Today’s jobs figures are unexpectedly strong, showing the labour market continues to be very tight. The seasonally adjusted unemployment rate remained unchanged at 3.5 percent, with employment increasing by around 32,000 people and the number of unemployed decreasing by 10,900 people. This is despite the restrictive stance of monetary policy and the cost-of-living pressures.
The employment to population ratio remained at a record high level of 64.5 percent, consistent with the increase in the employment numbers. The employment to population ratio for men increased by 0.1ppt, while for women it fell by 0.1ppt.
Labour supply edged slightly lower as the participation rate declined to 66.8 percent from 66.9 percent. The participation rate increased by 0.1ppt to 71.3 percent for men, while less encouragingly, it fell for women by 0.2ppt to 62.5 percent for women.
Seasonally adjusted hours worked rose by 0.3 percent in June. This suggests high labour demand, also reflected in high job vacancies, is being absorbed though people increasing their hours worked.
The changes in the unemployment rates in June varied across the country. However, overall, jobless rates remained historically low at below 4 percent in almost all states and territories, except for South Australia (4.2 percent). The unemployment rate in Tasmania fell the most, by 0.7 percent; while the Australian Capital Territory increased by the largest - 0.8 percent.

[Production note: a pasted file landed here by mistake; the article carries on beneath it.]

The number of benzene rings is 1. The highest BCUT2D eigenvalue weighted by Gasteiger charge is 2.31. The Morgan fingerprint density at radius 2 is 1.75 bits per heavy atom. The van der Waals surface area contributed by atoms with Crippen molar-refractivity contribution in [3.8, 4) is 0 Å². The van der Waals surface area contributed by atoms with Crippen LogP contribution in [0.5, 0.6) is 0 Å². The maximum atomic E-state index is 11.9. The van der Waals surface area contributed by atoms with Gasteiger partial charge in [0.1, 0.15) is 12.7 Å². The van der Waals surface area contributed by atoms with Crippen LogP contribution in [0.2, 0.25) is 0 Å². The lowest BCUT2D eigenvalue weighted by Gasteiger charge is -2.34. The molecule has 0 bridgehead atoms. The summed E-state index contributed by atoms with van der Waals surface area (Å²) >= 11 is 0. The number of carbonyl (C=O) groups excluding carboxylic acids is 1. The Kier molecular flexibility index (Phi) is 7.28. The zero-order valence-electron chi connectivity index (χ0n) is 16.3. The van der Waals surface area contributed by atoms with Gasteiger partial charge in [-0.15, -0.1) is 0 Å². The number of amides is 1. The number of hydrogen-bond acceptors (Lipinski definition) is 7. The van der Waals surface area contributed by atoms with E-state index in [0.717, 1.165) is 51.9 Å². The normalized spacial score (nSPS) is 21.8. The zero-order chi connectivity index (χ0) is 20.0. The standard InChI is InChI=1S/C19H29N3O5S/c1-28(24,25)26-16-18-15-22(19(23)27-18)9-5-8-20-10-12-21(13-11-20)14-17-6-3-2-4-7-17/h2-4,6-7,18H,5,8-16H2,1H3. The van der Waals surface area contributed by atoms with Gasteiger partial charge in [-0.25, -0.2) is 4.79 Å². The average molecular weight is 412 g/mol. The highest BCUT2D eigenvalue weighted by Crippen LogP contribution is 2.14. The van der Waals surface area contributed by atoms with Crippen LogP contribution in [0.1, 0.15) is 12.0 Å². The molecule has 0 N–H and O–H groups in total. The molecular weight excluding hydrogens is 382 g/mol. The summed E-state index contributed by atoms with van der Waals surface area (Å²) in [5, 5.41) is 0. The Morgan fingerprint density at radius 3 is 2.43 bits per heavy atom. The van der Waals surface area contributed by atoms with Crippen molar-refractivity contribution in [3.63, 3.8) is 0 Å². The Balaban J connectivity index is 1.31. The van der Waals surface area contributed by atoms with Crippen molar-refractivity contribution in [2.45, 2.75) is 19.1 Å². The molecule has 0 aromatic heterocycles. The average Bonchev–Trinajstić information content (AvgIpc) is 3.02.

The current state of the labour market continues to defy expectation with its strength, but we believe that this tightness may begin to ease in the near term. The economy is slowing but the full impacts of tighter monetary policy will take some time to flow through. Mortgage stress and higher costs of living will increasingly bite and ease the pressure on the labour market.
The forthcoming cash rate decision by the RBA will need to balance the risks of labour market tightness driving wage growth higher and feeding into inflation against the risk that further rate increases will push the economy into recession.
Incoming Governor Michelle Bullock said last week: ‘Our goal is to return the labour market (and the market for goods and services) back to a level more consistent with full employment – something like the endpoint in our forecasts (i.e.: an unemployment rate of 4.5 percent). We think this can be achieved if employment and the economy more generally grow at a below trend pace for a while. This would help to bring demand and supply into better balance and give us the greatest chance of securing sustainable full employment into the future.’ Today’s result shows the labour market is continuing to operate beyond full employment and at a point that is likely to be unhelpful in Australia’s fight against inflation.
Next Wednesday’s CPI data will be crucial and some additional monetary tightening may be required, but our view is that the RBA will choose to keep rates steady at its August 1 meeting to further assess how the lagged impact of the rate increases already implemented play out.
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